Ruby + Horsethief Canyons River Trip

First river trip of the year!  The temperature cracked 80 for the first time this season, so we loaded up the ducky and hit the Colorado River.  We've rafted a lot of the Colorado River closer to Moab, so this time we decided to try the 25-mile section that goes through Ruby and Horsethief Canyons.  Most of the trip is flatwater with a couple riffles -- there's one set of Class II rapids around Black Rocks. The river winds between tall orange cliffs and takes you past rock art, outcroppings of ancient black rocks, and spectacular spires.

We recruited a GV seasonal, Taylor, and made plans for a really mellow, 2-day flatwater trip.  And the first day totally worked out that way -- we drank tons of beer, barely paddled, and called it a day at the Cottonwood campground.  We knew the next day would be a solid 20 miles, but figured if we got an early start it wouldn't be a problem.  Right ...

The next morning we hit the river and got a few miles in, but then ... the wind hit.  And it blew ALL DAY.  There were times when we paddled all-out and still went backwards!  It was rough.  It was a big 9-hour day -- my arms are definitely noodles right now.  Oh well.  It was still a really pretty trip, and if the weather had cooperated it would have been way more enjoyable.  Okay, enough griping -- here are the logistics:

If you want to do this trip, wait until the weather looks perfect!  The river starts off as calm flatwater.  You'll paddle through Horsethief Canyon, Rattlesnake Monocline, and Ruby Canyon.  Shortly after you exit Ruby Canyon, you'll hit the only rapids on the trip:  Black Rocks.  Black Rocks is easy to recognize because it's the only place where the river makes an abrupt left turn and black metamorphic rocks appear.   These black rocks are 1.7 billion years old -- about 220 million years older than the rocks that lie directly above them.  The gap in the geological record is a great example of a 'nonconformity.'  About 1/2 way through this mile-long section, several large boulders form the obvious rapid.  Just stay to the left and you'll miss most of it.  (Too bad the wind pushed us right into it ...)

Black Rocks

Just after Black Rocks, you'll see McDonald Canyon on the right side of the river.  If you hike up the canyon for about 10 minutes, you'll see a little Fremont rock art panel.  We didn't have a chance to check it out, but the canyon looked really promising.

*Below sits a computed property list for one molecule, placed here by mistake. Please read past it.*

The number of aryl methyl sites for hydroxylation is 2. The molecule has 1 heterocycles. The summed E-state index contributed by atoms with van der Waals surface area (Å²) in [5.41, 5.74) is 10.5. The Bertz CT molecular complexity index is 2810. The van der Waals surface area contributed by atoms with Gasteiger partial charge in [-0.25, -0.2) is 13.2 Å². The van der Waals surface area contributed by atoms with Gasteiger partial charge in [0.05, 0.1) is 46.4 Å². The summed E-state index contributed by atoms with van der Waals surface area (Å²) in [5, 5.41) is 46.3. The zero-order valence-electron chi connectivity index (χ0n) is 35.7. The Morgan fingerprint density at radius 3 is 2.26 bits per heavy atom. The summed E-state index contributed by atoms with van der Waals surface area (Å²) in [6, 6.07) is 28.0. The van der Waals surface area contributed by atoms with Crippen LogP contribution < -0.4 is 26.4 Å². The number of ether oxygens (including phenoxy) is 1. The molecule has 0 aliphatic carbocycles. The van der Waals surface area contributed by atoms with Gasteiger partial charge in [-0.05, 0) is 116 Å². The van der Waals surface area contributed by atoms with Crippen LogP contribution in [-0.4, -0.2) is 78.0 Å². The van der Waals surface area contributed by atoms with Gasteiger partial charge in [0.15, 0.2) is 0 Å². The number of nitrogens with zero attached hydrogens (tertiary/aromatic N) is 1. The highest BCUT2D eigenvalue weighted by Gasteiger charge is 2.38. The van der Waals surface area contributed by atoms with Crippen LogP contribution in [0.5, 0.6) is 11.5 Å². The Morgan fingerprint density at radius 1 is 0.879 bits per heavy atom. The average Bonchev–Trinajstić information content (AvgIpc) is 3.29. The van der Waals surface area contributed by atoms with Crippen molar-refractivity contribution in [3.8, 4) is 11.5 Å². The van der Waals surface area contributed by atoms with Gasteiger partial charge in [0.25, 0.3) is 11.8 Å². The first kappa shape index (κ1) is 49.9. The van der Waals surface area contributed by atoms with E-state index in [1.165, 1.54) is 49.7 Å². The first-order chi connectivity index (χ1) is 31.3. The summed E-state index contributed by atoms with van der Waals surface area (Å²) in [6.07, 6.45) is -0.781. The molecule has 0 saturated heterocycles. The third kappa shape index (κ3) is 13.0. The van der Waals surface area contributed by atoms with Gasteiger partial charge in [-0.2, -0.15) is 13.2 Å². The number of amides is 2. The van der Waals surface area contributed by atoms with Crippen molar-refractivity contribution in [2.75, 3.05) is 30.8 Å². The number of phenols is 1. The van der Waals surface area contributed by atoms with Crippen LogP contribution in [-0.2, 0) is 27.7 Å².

If you're going to do the Ruby/Horsethief Canyon river trip, there are a couple logistical things to take care of first.  First of all, you need a car shuttle.  Put in at the Loma exit (Exit 15) just inside the Colorado border.  Go south off the highway and make a left at the T.  The boat ramp and parking is less than a mile from this junction.  Unload everything here.  Stash another car at the Westwater ramp.  To get to Westwater, travel back into Utah on I-70 for about 5 miles to the Westwater exit (Exit 227.) Travel south off the highway for about 9 miles to the ranger station, picnic area, and boat ramp.  The shuttle takes about 45 minutes each way.

You don't currently need a permit to float Ruby and Horsethief Canyons as a day trip.  However, if you want to split the trip into two days and camp in the canyon, check out the BLM's website for a camping permit.  As of right now, you need to make advanced reservations and pay a small fee if you're camping between May 1 and September 30.  We got in just before the start of the busy season, so there was no fee and we just filled out a camping permit at the Loma put-in.

Like most river trips, you're required to bring some gear.  Here's the BLM's official list of required and recommended gear.  Basically, river runners need to bring either a fire pan or a camp stove.  You need a groover or WagBag, and you need to bring PDFs.  They recommend bringing a spare paddle, first aid kit, sunscreen, etc.